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the study or art of correct reasoning.
analyzing arguments "in the wild"
what is critical thinking?
screening your ideas to see if they make sense. or thinking precisely about thinking. meta thinking.
A Claim has what properties?
- It is a simple declarative sentance.
- simple means: not compound, no 'ands' or 'buts'
Arguments consist only of:
All arguments must contain at least ___ premise, There is no limit, and only ___ conclusion.
What are some facts about matters of opinion?
- Claims are subjective: (not subject to meaningful dispute if the speaker thinks it is true.)
- both subjects can be correct.
What are some facts about matters of fact?
- Must be true or false accross the board. Can be false for eveyone.
- Claims are objective: (does not owe its truth or falsity to someones thinking it is true or false.)
- when two people disagree, at least one person is wrong, but both could be wrong.
- even if a fact is wrong it is still a matter of fact.
How do you turn a matter of opinion to a matter of fact?
By attaching "most people", or "most people think" to the front of the claim.
What is an argument?
reason or set of reasons for thinking some claim is true.
What are characteristics of a Non-argument?
- - single claim. will fail therefore test.
- - string of claim. will fail the therefore test.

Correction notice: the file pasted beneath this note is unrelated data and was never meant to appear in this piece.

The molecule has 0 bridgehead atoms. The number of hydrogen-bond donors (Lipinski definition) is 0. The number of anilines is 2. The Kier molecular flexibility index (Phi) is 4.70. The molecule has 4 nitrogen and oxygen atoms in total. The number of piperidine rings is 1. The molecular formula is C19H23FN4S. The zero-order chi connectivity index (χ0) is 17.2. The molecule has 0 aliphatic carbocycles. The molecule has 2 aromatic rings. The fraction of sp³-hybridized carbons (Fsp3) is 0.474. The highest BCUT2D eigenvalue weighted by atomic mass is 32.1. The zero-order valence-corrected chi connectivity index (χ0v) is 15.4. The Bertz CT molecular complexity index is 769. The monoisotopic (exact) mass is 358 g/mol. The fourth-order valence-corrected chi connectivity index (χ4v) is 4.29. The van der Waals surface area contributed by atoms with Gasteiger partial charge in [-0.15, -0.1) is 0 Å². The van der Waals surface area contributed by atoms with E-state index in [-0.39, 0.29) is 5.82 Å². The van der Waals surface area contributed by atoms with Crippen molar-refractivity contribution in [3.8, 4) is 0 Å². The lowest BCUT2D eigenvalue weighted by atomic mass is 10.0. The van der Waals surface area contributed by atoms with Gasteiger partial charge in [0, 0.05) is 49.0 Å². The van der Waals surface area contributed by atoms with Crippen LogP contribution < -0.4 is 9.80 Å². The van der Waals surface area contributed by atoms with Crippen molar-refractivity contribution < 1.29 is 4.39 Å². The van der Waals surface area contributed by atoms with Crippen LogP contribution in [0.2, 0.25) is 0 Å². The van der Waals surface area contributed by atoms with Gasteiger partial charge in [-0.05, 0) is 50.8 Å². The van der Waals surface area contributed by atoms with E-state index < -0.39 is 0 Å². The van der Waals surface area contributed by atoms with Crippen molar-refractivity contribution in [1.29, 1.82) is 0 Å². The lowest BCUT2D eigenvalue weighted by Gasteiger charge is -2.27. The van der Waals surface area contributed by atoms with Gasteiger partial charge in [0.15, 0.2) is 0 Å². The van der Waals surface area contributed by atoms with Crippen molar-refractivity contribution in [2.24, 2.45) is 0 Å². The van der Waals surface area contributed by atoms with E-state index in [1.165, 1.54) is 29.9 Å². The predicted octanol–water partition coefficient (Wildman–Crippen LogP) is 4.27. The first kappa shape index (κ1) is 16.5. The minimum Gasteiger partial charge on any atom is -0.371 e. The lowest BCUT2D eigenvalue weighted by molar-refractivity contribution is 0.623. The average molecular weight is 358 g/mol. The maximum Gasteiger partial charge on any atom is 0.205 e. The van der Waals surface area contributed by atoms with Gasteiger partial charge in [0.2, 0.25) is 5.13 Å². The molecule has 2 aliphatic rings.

Characteristics of Explanations:
- will always pass the therefore test, and often contains indicator words.
- has explanandum
- has explanans
What are characteristics of an argument?
- Premise & conclusion
- Non-conditional claim (More than one single claim)
- conclusion is in question
How do you tell the difference between an argument & explanation?
- an argument has something in question.
- An explanation is just a statement.
test to determine difference between argument & explanation:
is there something in dispute? if yes, argument.
What is an explanandum?
What is to be explained, is never in question. (not conclustion)
What is an explanans?
How do you find the main issue?
Turn the conclusion into the question.
Ways to go wrong while finding the main issue:
- 1. identify the premise as conclusion.
- 2. Identify a tweaked version of the conclusion as the main issue.
- 3. failing to unsupress a suppressed conclusion. (but it will be so obvious they imply a third claim.)
In a good deductive argument the conclusion is:
- forced. No other conclusion could follow.
- The conclusion follows with strict necessity.
Determine the arguments p1: If it rains, then you will get wet, p2: It rained. C: You got wet.
Valid argument: if you assume the premise to be true the conclusion follows a strict necessity.
An argument is unsound because the premise is:
false. actually false!
Determine the arguments ex. p1 If it rains, you will get wet. p2: You got wet. C: It rained.
Conclusion not forced. Could have gotten wet another way. Invalid argument.
In a inductive argument the conclusion follows with only some degree of:
Inductive arguments are not:
valid or invalid.
Deductive argument analysis: If one assumes the premise to be true, does the conclusion follow a strict necessity? If no, it's ____________ . If yes, then the argument is _______ & ask if the ______________
- premise is true.
- If premise false, bad argument (unsound), if premise is true; argument is sound, a good argument.
Are All unsound arguments are invalid?
No. Some are valid
A good argument just has to be:
Do All invalid arguments have a false premise?
What are three types of claims?
A conditional claim is a ______________ A conditional claim is always one single claim.